An eclectic fusion of old school and new school art, the promenade mirrors Bondi’s leadership in cultural diversity, liveliness and artistic expression. It is here that you can admire some of the oldest Aussie graffiti styles on one of the most famous beaches in the world.

While the space is constantly evolving, a mural that remains permanent is that of Chloe Byron. After her tragic death during the Bali bombings in 2002, local artists led by Droogie collaborated in painting a tribute piece for the young Bondi local, known as the ‘girl with the frangipani in her hair’. Featuring frangipani flowers and a longboard surfer, the mural reflects the beach culture that was central to Chloe’s life and has become a trademark of Bondi’s landscape.

 

Honorable Mentions:

Glebe Tram Sheds

A time capsule of 20th century public transport, the abandoned Loftus Tram Shed in Glebe is one of Sydney’s biggest graffiti locations with an industrial setting the ideal urban playground for artists.

Constructed in 1878, the site was connected to one of the world’s largest tram networks, with around 1600 trams running at any one time during its height in the 1930’s. However, in 1961 due to the post-war boom and consequent rising popularity of motorcars and buses, the station was forced to close down and the tracks were covered up, leaving behind a vintage public transport graveyard.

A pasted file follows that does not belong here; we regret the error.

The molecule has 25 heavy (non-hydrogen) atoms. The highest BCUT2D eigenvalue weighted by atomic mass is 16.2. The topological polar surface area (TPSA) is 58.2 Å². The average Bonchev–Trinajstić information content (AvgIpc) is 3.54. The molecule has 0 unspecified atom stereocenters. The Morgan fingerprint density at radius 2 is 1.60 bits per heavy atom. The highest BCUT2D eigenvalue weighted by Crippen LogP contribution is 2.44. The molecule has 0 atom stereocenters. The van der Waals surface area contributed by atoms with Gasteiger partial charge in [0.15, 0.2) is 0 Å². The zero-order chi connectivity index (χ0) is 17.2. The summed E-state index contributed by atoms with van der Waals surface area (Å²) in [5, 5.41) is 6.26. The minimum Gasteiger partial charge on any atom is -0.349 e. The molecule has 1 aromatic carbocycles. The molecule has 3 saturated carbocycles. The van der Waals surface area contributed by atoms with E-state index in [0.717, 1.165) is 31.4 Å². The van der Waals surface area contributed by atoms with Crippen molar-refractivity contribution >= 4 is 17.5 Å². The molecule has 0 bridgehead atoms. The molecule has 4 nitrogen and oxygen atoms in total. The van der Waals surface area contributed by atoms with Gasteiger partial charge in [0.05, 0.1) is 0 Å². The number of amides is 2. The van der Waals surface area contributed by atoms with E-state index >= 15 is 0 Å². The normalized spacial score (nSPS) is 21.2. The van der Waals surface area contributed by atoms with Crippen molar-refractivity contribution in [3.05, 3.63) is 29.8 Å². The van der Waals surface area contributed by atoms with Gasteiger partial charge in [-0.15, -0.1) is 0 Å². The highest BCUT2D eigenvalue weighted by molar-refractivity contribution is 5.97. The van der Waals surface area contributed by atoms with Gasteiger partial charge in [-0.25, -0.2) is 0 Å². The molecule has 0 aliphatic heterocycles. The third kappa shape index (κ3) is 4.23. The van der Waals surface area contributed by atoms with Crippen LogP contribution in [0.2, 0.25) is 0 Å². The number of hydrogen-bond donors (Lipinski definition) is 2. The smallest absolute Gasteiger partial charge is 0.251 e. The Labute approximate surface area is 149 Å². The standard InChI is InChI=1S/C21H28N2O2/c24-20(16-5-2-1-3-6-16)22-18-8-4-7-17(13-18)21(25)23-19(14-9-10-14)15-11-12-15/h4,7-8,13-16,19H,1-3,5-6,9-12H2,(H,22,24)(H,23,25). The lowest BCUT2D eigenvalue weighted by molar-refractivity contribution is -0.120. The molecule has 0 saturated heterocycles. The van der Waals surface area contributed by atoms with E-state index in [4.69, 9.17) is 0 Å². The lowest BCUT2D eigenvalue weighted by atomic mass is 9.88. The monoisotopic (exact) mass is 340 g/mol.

Today, almost every surface of the station’s interior wears a psychedelic coat of graffiti – everything from artfully composed pieces to sketchy tags, you’ll rarely catch an inch of tram that hasn’t been violated by paint, pen or otherwise.

Today heavy security measures are in place to make it impossible for graffiti artists, photographers and curious travelers to enter this time capsule, though it can be accessed with permission.

 

Inner West Canals

A series of canals criss-cross around and under Sydney’s inner-western suburbs. Although climbing down is not recommended, glimpses of quirky and interesting pieces can be found around Annandale and Lewisham, among countless other locations circling Sydney.

The bare and large spaced, semi-private nature of these canals has allowed artists periodically to take their time which has lead to the accumulation of fascinating characters and writings that stretch for kilometres.

 

 

 If you like our Top 5 Street Art Graffiti Spaces, be sure to check out our Top 5 Hidden CBD Lane.

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Check out our other popular Sydney Top 5′s:

Xplore Sydney Copyright 2014